The structure of two N-methyltransferases from the caffeine biosynthetic pathwayMcCarthy, A.A., McCarthy, J.G.
(2007) Plant Physiol. 144: 879-889
- PubMed: 17434991
- DOI: 10.1104/pp.106.094854
- Primary Citation of Related Structures:
- PubMed Abstract:
- Cloning, expression, crystallization and preliminary X-ray analysis of the XMT and DXMT N-methyltransferases from Coffea canephora (robusta)
McCarthy, A.A.,Biget, L.,Lin, C.,Petiard, V.,Tanksley, S.D.,McCarthy, J.G.
(2007) Acta Crystallogr.,Sect.F 63: 304
Caffeine (1,3,7-trimethylxanthine) is a secondary metabolite produced by certain plant species and an important component of coffee (Coffea arabica and Coffea canephora) and tea (Camellia sinensis). Here we describe the structures of two S-adenosyl-l ...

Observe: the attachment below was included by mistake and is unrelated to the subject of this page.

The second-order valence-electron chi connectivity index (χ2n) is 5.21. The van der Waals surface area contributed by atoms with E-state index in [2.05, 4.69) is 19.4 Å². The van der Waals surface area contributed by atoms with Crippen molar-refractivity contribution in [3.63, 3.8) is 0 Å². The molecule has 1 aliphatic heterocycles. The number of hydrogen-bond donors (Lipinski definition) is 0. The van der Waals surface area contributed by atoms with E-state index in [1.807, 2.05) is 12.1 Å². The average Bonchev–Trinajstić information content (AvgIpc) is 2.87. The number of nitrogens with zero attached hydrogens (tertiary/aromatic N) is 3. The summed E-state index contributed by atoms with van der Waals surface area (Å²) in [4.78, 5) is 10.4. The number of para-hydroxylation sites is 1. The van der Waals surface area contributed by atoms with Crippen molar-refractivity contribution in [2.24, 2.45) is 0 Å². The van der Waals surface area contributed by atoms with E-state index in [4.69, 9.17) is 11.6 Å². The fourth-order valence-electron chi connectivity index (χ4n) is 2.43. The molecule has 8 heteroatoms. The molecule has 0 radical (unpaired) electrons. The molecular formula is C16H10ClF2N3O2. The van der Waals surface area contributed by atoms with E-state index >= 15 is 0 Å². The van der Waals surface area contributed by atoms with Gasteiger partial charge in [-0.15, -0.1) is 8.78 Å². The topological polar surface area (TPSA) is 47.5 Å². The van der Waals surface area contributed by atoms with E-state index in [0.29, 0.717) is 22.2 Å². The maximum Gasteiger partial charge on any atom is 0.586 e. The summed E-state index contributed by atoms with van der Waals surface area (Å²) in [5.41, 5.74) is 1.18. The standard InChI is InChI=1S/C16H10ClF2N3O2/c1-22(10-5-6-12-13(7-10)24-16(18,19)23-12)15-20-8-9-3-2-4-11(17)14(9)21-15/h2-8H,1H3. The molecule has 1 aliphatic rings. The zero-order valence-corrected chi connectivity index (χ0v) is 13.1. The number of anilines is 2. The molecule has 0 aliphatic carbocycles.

Caffeine (1,3,7-trimethylxanthine) is a secondary metabolite produced by certain plant species and an important component of coffee (Coffea arabica and Coffea canephora) and tea (Camellia sinensis). Here we describe the structures of two S-adenosyl-l-methionine-dependent N-methyltransferases that mediate caffeine biosynthesis in C. canephora 'robusta', xanthosine (XR) methyltransferase (XMT), and 1,7-dimethylxanthine methyltransferase (DXMT). Both were cocrystallized with the demethylated cofactor, S-adenosyl-L-cysteine, and substrate, either xanthosine or theobromine. Our structures reveal several elements that appear critical for substrate selectivity. Serine-316 in XMT appears central to the recognition of XR. Likewise, a change from glutamine-161 in XMT to histidine-160 in DXMT is likely to have catalytic consequences. A phenylalanine-266 to isoleucine-266 change in DXMT is also likely to be crucial for the discrimination between mono and dimethyl transferases in coffee. These key residues are probably functionally important and will guide future studies with implications for the biosynthesis of caffeine and its derivatives in plants.
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